Los Angeles

 

Medical Research: What are the main findings of the study?
Dr. Crandall:

1.        We found high-strength evidence that several medications decrease fracture risk when used by persons with bone density in the osteoporotic range and/or with pre-existing hip or vertebral fracture.  While many of the medications (alendronate, risedronate, zoledronic acid, ibandronate, denosumab, teriparatide, and raloxifene) reduce vertebral fractures, a reduction in the risk of hip fracture is not demonstrated for all of the medications.  In particular, hip fracture reduction is only demonstrated for alendronate, risedronate, zoledronic acid, and denosumab.  Unfortunately, due to a lack of head-to-head trials, the comparative effectiveness of the medications is unclear.

2.       The adverse effects of the medications vary.  For example, raloxifene is associated with an increased risk of thromboembolic events, whereas denosumab and the bisphosphonate medications have been associated with increased risk of osteonecrosis of the jaw and atypical subtrochanteric femoral fractures.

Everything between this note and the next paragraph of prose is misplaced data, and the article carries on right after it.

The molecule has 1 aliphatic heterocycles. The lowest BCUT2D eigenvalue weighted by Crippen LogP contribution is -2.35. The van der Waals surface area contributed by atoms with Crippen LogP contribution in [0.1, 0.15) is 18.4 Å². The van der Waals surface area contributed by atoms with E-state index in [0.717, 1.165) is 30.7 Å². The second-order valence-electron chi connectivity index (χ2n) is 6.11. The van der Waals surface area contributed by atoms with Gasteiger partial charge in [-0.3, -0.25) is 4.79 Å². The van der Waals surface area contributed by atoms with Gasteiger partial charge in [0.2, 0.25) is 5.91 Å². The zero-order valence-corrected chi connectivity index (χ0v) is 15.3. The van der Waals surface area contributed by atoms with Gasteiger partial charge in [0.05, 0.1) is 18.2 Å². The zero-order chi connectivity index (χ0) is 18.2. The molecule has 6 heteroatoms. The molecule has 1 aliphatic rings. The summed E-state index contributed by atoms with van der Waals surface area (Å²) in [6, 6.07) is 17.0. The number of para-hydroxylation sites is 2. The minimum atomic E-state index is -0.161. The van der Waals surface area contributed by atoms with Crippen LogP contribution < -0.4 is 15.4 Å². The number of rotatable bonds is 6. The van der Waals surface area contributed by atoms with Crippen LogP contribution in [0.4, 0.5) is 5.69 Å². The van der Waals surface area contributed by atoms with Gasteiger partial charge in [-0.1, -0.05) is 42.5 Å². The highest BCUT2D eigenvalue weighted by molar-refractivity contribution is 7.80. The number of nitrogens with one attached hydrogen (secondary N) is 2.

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Breast Cancer: Surgical Oophoretomy + Tamoxifen – Impact on Bone Loss

Richard R. Love, MD MS International Breast Cancer Research Foundation Professor of Medicine and Public Health The Ohio State University Columbus, OHMedicalResearch.com: Interview with:

Richard R. Love, MD MS
International Breast Cancer Research Foundation
Professor of Medicine and Public Health The Ohio State University
Columbus, OH
MedicalResearch.com: What are the main findings of the study?

Answer: Surgical oophorectomy and tamoxifen treatment was associated with no loss of bone mineral density (BMD) in the femoral neck, and loss of BMD in the first year, followed by stabilization in the lumbar spine.